About 185 booby-trapped houses have been identified in the city, in addition to about 900 improvised explosive devices, Interior Minister Mohammed al-Ghaban said as he visited one of Hussein’s former palaces on the banks of the Tigris.

The largest palace had suffered significant damage, seemingly from airstrikes, with an entire wing sagging. Iraqi military officials have said that the strikes helped significantly in softening the way for ground operations after the offensive stalled — although the Shiite militiamen among the pro-government forces are reluctant to acknowledge that the air raids played a role.

Ghaban spoke a few feet from the site of one of the Islamic State’s worst atrocities, the slaughter of what the government estimates to have been as many as 1,700 soldiers from Camp Speicher, a military base just outside Tikrit.

Trails of dried blood could seen on the walls along the river, where soldiers were summarily executed and thrown in the water.

“Innocent blood has been spilled here,” Ghaban said. “We don’t want revenge. We want to liberate people and the land.”

The emotionally charged nature of the Tikrit fight had raised concerns about the potential for abuses by the plethora of armed groups taking part.

In a televised speech on Tuesday, Prime Minister Haider al-Abadi insisted that only Iraqi blood was being spilled in the battle. But the Farsi graffiti scrawled next to an Islamic State flag painted on a wall outside the city’s presidential palace seemed to suggest otherwise.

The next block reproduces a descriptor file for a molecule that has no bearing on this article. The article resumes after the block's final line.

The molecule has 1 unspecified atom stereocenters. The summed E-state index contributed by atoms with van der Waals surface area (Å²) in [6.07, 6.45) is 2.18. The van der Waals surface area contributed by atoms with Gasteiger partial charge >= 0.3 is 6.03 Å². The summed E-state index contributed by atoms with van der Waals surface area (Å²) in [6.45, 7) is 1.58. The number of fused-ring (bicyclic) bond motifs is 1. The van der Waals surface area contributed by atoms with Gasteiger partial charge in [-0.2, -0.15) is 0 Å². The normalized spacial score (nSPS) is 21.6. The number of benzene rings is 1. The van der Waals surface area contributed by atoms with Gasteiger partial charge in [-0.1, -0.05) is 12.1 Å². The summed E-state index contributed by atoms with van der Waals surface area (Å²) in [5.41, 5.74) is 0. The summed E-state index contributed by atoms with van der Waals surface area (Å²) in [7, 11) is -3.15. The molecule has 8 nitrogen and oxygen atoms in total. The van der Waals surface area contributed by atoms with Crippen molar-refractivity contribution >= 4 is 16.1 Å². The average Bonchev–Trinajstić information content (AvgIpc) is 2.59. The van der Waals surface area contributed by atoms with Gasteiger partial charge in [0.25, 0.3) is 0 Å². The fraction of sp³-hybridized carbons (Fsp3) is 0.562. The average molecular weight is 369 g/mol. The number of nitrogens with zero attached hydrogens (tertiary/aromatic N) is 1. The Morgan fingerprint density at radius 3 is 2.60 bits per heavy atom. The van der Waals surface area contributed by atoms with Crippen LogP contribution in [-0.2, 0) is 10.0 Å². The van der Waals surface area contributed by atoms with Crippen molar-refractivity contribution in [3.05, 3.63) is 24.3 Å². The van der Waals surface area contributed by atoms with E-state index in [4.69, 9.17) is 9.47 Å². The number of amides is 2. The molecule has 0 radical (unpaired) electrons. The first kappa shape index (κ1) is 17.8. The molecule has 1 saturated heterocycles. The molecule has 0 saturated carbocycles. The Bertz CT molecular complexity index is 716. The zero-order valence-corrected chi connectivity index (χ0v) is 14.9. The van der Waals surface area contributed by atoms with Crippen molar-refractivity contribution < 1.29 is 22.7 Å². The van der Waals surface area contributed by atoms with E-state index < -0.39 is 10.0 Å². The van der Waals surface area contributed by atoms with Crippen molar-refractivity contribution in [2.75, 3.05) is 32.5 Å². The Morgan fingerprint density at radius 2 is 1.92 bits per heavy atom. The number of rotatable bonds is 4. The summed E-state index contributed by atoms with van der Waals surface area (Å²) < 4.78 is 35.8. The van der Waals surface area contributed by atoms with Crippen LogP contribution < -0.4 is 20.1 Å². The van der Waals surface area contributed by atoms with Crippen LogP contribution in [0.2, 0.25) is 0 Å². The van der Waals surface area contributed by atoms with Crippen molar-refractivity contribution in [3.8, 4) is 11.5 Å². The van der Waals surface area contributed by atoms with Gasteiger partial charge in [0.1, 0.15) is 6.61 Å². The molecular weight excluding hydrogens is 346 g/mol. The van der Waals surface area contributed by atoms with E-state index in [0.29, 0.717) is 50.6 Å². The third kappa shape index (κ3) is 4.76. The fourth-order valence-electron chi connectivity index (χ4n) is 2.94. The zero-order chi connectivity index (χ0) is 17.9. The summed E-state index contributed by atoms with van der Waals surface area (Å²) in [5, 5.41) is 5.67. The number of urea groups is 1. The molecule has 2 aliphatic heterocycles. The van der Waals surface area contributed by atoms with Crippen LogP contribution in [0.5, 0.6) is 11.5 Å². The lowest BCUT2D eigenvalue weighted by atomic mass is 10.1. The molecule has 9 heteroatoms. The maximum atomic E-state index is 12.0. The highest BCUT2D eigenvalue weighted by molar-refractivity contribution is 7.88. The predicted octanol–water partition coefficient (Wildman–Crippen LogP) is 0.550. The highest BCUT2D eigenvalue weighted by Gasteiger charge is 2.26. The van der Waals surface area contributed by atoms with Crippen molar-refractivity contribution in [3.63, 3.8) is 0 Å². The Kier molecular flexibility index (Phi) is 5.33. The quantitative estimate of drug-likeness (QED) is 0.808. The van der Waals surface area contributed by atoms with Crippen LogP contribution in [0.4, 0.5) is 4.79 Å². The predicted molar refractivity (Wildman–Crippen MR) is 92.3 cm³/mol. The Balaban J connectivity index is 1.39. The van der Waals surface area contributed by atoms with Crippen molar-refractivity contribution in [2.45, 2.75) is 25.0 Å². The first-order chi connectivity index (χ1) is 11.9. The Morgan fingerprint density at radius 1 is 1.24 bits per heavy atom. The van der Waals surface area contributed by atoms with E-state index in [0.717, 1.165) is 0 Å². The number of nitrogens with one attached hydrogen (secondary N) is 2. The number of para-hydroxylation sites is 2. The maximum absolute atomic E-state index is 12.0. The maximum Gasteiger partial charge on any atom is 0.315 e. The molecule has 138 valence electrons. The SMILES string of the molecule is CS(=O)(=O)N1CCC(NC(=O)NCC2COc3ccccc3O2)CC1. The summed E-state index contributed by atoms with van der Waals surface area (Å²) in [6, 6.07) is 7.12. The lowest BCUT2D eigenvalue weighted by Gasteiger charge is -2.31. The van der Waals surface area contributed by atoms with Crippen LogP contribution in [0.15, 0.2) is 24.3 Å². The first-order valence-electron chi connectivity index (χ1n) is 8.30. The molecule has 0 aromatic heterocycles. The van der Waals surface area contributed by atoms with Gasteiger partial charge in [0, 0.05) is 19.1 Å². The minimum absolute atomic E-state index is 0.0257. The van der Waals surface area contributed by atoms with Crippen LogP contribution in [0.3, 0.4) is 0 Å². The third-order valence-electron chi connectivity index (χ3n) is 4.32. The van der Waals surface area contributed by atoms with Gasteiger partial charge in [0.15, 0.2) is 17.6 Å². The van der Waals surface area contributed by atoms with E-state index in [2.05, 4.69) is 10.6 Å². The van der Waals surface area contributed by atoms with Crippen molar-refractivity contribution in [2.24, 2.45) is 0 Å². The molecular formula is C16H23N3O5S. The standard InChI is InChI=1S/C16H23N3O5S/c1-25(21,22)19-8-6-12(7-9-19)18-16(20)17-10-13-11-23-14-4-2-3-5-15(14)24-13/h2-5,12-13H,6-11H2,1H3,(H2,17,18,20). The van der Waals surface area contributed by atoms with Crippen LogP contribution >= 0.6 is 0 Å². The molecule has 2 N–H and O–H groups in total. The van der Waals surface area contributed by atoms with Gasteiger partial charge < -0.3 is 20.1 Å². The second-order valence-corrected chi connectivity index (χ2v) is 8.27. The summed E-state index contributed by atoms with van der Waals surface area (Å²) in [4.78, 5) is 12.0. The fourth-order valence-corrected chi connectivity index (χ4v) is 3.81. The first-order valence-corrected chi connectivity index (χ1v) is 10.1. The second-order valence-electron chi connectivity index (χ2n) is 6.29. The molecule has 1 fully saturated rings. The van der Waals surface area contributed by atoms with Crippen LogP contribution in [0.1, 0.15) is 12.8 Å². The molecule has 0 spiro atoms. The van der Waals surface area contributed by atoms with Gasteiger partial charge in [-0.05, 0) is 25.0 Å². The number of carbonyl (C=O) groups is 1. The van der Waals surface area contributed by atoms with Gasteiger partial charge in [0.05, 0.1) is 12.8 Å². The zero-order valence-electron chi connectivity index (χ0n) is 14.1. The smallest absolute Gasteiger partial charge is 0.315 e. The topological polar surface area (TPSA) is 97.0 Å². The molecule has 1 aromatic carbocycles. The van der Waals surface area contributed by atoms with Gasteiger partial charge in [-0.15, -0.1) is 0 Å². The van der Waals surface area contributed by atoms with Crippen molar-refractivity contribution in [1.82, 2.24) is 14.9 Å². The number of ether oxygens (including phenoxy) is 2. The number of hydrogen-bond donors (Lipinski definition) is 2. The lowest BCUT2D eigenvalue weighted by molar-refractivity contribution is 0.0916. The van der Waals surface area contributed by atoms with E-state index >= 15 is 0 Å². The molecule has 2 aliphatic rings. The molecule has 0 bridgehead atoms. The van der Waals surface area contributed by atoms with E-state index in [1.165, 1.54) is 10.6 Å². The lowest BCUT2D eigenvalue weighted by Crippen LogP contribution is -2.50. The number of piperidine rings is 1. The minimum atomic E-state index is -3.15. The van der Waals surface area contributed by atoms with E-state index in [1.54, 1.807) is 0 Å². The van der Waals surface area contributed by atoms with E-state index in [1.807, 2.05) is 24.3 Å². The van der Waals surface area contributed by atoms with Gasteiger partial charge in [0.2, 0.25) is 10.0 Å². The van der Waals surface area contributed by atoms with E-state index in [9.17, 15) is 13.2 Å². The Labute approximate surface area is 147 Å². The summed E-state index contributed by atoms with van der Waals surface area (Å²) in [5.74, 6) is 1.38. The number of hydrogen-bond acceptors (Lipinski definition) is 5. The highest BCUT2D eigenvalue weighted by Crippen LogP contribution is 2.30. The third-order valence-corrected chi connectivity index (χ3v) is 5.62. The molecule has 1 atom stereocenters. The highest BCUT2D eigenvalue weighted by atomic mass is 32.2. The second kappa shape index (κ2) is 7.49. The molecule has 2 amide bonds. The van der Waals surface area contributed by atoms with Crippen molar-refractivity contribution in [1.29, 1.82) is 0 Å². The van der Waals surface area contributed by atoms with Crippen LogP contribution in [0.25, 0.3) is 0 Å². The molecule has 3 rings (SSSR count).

“The Sepah of Khomeini defeated Daesh,” it read, referring to the late Iranian ayatollah. Sepah is a term used for the Iranian Revolutionary Guard Corps, while Daesh is a term for the Islamic State derived from its Arabic acronym.

Abadi visited Tikrit on Wednesday and pledged to continue efforts to clear the entire country of the Islamic State. He surveyed the newly secured areas with the governor of Salahuddin province, where Tikrit is located.

Local police forces began to arrive to help maintain the government’s hold on the city, though they said they would be doing so alongside the “public mobilization” units, a reference to the largely Shiite militias that are part of the operation.

The capture of Tikrit is seen as a key step before any offensive to reclaim Mosul. But parts of Tikrit are not entirely secured. The neighborhood of Qadisiya, which stretches north toward the city’s university, is not under government control.

“We are still fighting in Qadisiya,” Ghaban said. Referring to Islamic State remnants, he said, “They are trying to escape over the river.”

Some appeared to have managed it. In Alam, a town to the north cleared earlier in the offensive, residents said 23 members of Islamic State had attempted to enter after being driven out of Tikrit, resulting in a three-hour battle in while two residents were killed.

Abbas al-Zubaidi, another commander with Kitaeb Imam Ali, estimated that the number of militants left in Tikrit was about 60, based on intercepts of the group’s radio communications.

“They are hiding in holes, just like their father Saddam,” said Abu Hussein, another Kitaeb Imam Ali fighter.

Mustafa Salim contributed to this report.